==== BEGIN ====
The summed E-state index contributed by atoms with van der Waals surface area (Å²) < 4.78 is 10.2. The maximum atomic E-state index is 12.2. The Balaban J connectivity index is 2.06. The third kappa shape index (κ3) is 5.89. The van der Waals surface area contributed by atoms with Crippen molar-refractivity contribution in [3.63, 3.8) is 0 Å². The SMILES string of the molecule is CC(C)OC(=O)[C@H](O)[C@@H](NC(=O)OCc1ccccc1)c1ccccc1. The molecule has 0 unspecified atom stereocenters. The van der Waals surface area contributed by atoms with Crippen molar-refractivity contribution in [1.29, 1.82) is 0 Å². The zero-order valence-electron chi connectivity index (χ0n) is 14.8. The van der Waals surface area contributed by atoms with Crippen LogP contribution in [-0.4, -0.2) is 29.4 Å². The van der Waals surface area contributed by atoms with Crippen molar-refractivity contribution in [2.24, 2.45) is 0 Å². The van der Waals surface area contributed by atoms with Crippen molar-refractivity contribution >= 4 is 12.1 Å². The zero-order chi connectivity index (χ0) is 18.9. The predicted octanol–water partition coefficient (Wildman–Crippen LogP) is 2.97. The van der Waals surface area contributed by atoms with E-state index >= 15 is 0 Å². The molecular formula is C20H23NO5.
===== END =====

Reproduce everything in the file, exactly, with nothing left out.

The summed E-state index contributed by atoms with van der Waals surface area (Å²) < 4.78 is 10.2. The maximum atomic E-state index is 12.2. The Balaban J connectivity index is 2.06. The third kappa shape index (κ3) is 5.89. The van der Waals surface area contributed by atoms with Crippen molar-refractivity contribution in [3.63, 3.8) is 0 Å². The SMILES string of the molecule is CC(C)OC(=O)[C@H](O)[C@@H](NC(=O)OCc1ccccc1)c1ccccc1. The molecule has 0 unspecified atom stereocenters. The van der Waals surface area contributed by atoms with Crippen molar-refractivity contribution in [1.29, 1.82) is 0 Å². The zero-order valence-electron chi connectivity index (χ0n) is 14.8. The van der Waals surface area contributed by atoms with Crippen LogP contribution in [-0.4, -0.2) is 29.4 Å². The van der Waals surface area contributed by atoms with Crippen molar-refractivity contribution in [2.24, 2.45) is 0 Å². The van der Waals surface area contributed by atoms with Crippen molar-refractivity contribution >= 4 is 12.1 Å². The zero-order chi connectivity index (χ0) is 18.9. The predicted octanol–water partition coefficient (Wildman–Crippen LogP) is 2.97. The van der Waals surface area contributed by atoms with E-state index >= 15 is 0 Å². The molecular formula is C20H23NO5.